What do you want to do? Besides multicasting.
What cameras do you plan to use? How many of them? What features? How important is price?
I hope you are well.
My company just won an RFP, a fellow competitor. Wrote a letter to the client trying to imply that their solution was enough, in my opinion it was not. They proposed a Geovision VMS that received and record up to 128 channels. What would be the implications of that type of solution vs Milestone Xprotect Corporate?
It is for a monitoring station that will have 11 operator stations. For this initial phase it is required to provide 200 cameras at 1.3 MP minimum resolution on recording at 15 FPS. the project should be much bigger because the client asked to have the servers dimmensioned for 40 cameras each for a total of 5 servers + 1 failover.
thanks for asking and for the valuable opinion.
If you are trying to dislodge the bid winner I would start with what is important to the customer in the feature set.
Brand A has 10,000 features, Brand B has 20. Brand B might be a better solution because 19 of the 20 are necessary features and Brand A only has 2 of them. The other 9,998 are cool but not needed.
Is LDAP or Active Directory integration required? Do they both have that? I've been on VMS sales where that one feature was the deciding factor to the IT guys who had the money. Will they actually implement multi-cast? Do they have the necessary switches or was that tossed in to try and separate products, but price won?
Maybe for what the customer expects the Geovision is not an equal but meets the needs. All this to say "look for what the customer needs and not what they want.
Undisclosed. There's not enough info to really make a complete statement but if you had to guess just how many "unlimited" might be bought. i don't proclaim to know Geovision or support it so my comments are generic in nature. I have won projects over alternates with the smallest and narrowest of interpretations because the others didn't meet the spec literally. The customer wanted my solution. I have lost projects in the same way because they wanted someone else's solution. This customer might understand that the VMS will meet the current needs and be willing to toss it out when they really know where the scope will be. You have a few options. You can find out if Geovision doesn't meet their needs and hopefully get in front of the right person on time, or you can try to get the award tossed with a lawyer. (Possibly). The second one doesn't make friends except for the lawyer.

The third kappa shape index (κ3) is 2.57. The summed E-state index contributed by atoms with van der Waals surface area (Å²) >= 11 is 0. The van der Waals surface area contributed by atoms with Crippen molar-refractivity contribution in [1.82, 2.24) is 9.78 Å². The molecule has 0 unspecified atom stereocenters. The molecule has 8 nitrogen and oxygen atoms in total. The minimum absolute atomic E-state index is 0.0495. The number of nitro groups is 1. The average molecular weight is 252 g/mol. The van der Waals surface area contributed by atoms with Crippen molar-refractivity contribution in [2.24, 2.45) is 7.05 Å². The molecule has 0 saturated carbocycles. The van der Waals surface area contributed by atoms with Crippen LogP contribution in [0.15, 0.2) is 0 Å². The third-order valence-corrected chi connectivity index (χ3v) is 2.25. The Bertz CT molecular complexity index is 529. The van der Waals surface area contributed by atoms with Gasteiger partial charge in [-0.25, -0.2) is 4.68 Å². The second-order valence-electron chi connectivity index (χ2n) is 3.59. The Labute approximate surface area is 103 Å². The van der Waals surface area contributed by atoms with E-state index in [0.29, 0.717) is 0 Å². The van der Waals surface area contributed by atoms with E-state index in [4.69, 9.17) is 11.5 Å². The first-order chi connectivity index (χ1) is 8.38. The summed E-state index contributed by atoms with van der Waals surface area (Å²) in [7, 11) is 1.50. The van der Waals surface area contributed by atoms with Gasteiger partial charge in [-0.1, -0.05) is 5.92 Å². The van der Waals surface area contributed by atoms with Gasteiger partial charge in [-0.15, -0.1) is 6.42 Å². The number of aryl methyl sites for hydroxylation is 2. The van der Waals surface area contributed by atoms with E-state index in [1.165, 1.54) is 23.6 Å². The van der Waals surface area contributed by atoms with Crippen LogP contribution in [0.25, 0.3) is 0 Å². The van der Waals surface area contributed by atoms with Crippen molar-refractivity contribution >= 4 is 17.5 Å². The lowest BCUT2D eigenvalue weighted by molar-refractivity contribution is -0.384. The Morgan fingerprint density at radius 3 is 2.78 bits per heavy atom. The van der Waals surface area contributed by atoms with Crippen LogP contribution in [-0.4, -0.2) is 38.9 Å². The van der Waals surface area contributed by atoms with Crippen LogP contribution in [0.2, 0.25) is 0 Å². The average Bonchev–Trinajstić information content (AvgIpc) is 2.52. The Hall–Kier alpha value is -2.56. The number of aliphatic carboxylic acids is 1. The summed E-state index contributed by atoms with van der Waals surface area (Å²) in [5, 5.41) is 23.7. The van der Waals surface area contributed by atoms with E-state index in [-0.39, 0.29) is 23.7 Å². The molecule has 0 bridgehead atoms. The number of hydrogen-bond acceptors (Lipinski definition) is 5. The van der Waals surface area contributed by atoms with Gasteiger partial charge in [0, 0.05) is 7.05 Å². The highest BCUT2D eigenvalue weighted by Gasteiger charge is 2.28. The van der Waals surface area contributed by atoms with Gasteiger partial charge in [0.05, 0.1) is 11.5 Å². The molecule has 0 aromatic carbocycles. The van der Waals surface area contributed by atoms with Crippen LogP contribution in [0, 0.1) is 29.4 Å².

Is this a public bid? Can you review your competitors quotation?
Also, what other product did you use on this bid in regards to cameras and switches? While Geovision cameras are not priced down at the level of Hikvision or Dahua, their VMS licenses are free if your competitor used Geovision cameras. If that is the case, I would suspect that your competitor is winning solely on price. People are willing to compromise a lot on their spec if it saves them 25%.
Undisclosed 2 you are correct. I could be wrong and I often am, but it appears as if the OP has to justify his position / bid and feels at risk. To win a substitute you usually have to be less money but didn't meet the written spec. It sounds like the OP won but hasn't been formally awarded. Not a fun place to be. I've seen projects retracted and re-bid over this stuff and this might just be an example.
IPVMU Certified | 07/26/15 03:18pm
As an integrator that installs quite a bit of GeoVision, I'm well aware of its strengths and its weaknesses. Putting 128 cameras on one server is just plain dumb. While the Geovision spec says they can do it, follow the instructions on how it is done. Multiple NIC cards, multiple networks, many hard drives. All good design - but why would you put all of that in one box? With the relative costs of processors and power supplies, the original spec of 40 cameras on 5 servers makes a much more stable/reliable platform. Geo has many modules that can do specific jobs. System integrity monitoring / backup / system management / live viewing only / investigation only / etc. Unlimited expansion is very doable - the platform expands nicely. With the base software “free” when using their cameras, it’s pretty hard to beat.
Back to the customer spec/wants/needs. How reliable does this system need to be? 11 operators - all the time? All looking at the same views? Wide area network? All fiber? I agree there is much more to it than the simple choice of hardware.
Geo has many huge sites around the world, it can be done, when done properly. BUT, has the Geo integrator ever done a job as proposed? Does it work? Is he a respected competitor in the market?